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Yogurt in your diet… Yes! but why?

Yogurt can give you flat abs.
Eat 18 ounces a day and you can drop a jeans size. People who ate that much — in conjunction with cutting their total calories — lost 22 percent more weight and 81 percent more belly fat than dieters who skipped the snack. They also retained one-third more calorie-torching lean muscle mass, which can help you maintain weight loss. “Fat around your waist produces the hormone cortisol, which tells your body to accumulate even more belly flab,” When you eat yogurt, the calcium signals your fat cells to pump out less cortisol, making it easier for you to drop pounds, while the amino acids help burn fat

Most brands of yogurt contain good-for-you bacteria.

Yogurt is loaded with vitamins.
One serving is a significant source of potassium, phosphorous, riboflavin, iodine, zinc, and vitamin B5. Yogurt also contains B12, which maintains red blood cells and helps keep your nervous system functioning properly. “Vitamin B12 is found mostly in animal products, such as chicken and fish, so strict vegetarians can easily fall short,” An eight-ounce serving contains 1.4 micrograms of the vitamin, about 60 percent of what adult women need daily.

A cup of yogurt a day can help you recover faster after a workout.
With the right ratio of protein to carbohydrates, yogurt, particularly high-protein Greek yogurt, makes an excellent post-sweat-session snack. The protein provides the amino acids your muscles need to repair themselves, and the carbohydrates replace your muscles’ energy stores, which are depleted after a hard workout. It’s a bonus if you drink a bottle of water along with it: The protein in yogurt may also help increase the amount of water absorbed by the intestines, improving hydration.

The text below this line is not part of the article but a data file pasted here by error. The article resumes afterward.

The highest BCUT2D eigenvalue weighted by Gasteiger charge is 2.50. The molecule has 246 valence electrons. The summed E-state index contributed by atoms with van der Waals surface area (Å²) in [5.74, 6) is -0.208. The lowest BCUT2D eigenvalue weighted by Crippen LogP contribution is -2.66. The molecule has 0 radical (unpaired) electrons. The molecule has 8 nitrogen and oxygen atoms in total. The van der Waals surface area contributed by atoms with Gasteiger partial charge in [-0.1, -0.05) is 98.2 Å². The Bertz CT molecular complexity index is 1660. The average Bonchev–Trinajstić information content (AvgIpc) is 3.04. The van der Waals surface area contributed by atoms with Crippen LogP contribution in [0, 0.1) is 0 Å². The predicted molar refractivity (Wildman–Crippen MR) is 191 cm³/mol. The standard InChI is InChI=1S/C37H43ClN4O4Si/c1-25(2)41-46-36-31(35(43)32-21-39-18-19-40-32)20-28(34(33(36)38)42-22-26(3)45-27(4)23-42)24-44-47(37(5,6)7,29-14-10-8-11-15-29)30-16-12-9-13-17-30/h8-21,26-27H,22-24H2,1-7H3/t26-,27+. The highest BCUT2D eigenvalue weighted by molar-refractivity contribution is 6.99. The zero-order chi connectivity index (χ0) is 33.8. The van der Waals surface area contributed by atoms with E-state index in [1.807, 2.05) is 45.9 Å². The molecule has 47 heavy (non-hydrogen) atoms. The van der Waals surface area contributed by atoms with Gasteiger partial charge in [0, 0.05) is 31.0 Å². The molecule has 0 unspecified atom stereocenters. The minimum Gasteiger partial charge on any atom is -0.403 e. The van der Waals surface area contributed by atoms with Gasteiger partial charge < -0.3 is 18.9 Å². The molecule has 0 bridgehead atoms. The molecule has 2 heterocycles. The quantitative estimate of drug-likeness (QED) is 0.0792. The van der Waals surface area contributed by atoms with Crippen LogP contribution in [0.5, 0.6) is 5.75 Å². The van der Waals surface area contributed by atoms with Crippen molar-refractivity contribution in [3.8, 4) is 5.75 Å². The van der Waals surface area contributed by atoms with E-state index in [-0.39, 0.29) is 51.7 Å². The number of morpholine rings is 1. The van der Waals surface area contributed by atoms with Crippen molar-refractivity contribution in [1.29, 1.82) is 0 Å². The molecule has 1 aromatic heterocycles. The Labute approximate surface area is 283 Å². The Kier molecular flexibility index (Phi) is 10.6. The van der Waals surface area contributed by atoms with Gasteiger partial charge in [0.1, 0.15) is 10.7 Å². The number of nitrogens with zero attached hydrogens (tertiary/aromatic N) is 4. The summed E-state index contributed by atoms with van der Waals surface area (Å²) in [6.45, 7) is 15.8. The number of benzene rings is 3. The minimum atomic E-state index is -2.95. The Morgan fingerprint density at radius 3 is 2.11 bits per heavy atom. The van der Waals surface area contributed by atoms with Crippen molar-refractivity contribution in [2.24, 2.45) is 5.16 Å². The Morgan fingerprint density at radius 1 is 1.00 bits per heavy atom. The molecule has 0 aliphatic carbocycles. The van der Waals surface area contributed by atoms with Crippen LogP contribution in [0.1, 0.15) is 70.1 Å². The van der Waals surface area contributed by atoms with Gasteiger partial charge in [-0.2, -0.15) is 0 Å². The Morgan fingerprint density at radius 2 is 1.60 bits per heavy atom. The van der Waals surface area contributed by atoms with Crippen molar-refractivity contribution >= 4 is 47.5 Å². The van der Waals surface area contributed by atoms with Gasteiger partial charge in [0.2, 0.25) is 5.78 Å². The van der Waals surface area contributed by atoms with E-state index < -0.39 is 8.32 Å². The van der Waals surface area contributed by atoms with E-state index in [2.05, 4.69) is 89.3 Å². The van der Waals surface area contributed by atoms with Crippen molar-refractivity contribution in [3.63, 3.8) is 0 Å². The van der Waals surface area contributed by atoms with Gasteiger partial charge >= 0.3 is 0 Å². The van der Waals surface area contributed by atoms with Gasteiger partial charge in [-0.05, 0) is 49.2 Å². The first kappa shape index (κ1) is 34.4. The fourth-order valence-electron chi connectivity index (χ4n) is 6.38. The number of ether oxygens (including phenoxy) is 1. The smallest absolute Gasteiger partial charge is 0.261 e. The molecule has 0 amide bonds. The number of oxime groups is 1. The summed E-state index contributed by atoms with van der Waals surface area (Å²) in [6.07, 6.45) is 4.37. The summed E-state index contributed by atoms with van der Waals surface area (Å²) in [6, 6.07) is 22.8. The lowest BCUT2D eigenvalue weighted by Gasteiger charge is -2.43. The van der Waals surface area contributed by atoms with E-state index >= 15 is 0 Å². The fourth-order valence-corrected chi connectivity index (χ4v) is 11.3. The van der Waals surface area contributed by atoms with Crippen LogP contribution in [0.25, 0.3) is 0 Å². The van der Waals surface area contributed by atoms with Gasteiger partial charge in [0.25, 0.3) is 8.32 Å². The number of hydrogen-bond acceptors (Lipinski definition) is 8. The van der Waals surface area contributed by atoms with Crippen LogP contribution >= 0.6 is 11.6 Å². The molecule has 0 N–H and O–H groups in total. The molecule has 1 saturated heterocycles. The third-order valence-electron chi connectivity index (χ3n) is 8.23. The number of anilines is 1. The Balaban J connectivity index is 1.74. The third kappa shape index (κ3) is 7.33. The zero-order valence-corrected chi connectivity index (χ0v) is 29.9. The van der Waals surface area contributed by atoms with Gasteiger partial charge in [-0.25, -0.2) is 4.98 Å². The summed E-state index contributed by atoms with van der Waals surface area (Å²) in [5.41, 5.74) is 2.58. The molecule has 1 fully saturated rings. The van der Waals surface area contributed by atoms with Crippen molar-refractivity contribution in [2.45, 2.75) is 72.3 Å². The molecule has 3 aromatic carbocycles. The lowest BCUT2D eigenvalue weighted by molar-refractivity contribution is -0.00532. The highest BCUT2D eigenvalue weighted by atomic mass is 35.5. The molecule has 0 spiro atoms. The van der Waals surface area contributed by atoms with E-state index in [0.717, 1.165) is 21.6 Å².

Yogurt may prevent high blood pressure.
Every day 70 percent of us consume more than twice the recommended amount of salt; over time that can lead to hypertension and kidney and heart disease. The potassium in yogurt, almost 600 milligrams per eight ounces, may help flush some of the excess sodium out of your body. In fact, adults in a study in the American Journal of Clinical Nutrition who ate the most low-fat dairy — two or more servings daily — were 54 percent less likely to develop high blood pressure than those who ate the least.

Yogurt is a high-protein food.
Yogurt can be an excellent source of protein, but “one variety may contain more than double the protein of another,”. Greek yogurt, which is strained to make it thicker, has up to 20 grams of protein per container; traditional yogurt may have as few as five grams. If you’re eating it for the protein, look for brands that provide at least eight to 10 grams per serving.

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